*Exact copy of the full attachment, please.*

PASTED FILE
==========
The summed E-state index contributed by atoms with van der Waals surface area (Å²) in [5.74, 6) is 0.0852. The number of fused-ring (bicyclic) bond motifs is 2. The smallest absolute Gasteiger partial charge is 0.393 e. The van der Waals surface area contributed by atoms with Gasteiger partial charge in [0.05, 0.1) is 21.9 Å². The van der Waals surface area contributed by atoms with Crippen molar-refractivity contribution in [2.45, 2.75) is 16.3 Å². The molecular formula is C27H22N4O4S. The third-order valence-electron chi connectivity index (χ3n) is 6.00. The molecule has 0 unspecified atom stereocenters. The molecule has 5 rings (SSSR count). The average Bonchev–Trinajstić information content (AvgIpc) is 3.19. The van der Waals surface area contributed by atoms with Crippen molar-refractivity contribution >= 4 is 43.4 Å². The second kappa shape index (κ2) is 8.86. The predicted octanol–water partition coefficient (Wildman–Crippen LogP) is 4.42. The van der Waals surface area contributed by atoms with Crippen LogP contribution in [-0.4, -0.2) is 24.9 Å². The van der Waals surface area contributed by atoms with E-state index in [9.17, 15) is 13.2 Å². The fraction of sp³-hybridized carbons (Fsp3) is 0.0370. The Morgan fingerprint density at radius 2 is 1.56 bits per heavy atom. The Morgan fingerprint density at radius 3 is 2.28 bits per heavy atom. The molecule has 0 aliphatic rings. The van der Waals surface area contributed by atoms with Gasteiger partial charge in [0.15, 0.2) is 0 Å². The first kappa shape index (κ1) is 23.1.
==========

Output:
The summed E-state index contributed by atoms with van der Waals surface area (Å²) in [5.74, 6) is 0.0852. The number of fused-ring (bicyclic) bond motifs is 2. The smallest absolute Gasteiger partial charge is 0.393 e. The van der Waals surface area contributed by atoms with Gasteiger partial charge in [0.05, 0.1) is 21.9 Å². The van der Waals surface area contributed by atoms with Crippen molar-refractivity contribution in [2.45, 2.75) is 16.3 Å². The molecular formula is C27H22N4O4S. The third-order valence-electron chi connectivity index (χ3n) is 6.00. The molecule has 0 unspecified atom stereocenters. The molecule has 5 rings (SSSR count). The average Bonchev–Trinajstić information content (AvgIpc) is 3.19. The van der Waals surface area contributed by atoms with Crippen molar-refractivity contribution >= 4 is 43.4 Å². The second kappa shape index (κ2) is 8.86. The predicted octanol–water partition coefficient (Wildman–Crippen LogP) is 4.42. The van der Waals surface area contributed by atoms with Crippen LogP contribution in [-0.4, -0.2) is 24.9 Å². The van der Waals surface area contributed by atoms with E-state index in [9.17, 15) is 13.2 Å². The fraction of sp³-hybridized carbons (Fsp3) is 0.0370. The Morgan fingerprint density at radius 2 is 1.56 bits per heavy atom. The Morgan fingerprint density at radius 3 is 2.28 bits per heavy atom. The molecule has 0 aliphatic rings. The van der Waals surface area contributed by atoms with Gasteiger partial charge in [0.15, 0.2) is 0 Å². The first kappa shape index (κ1) is 23.1.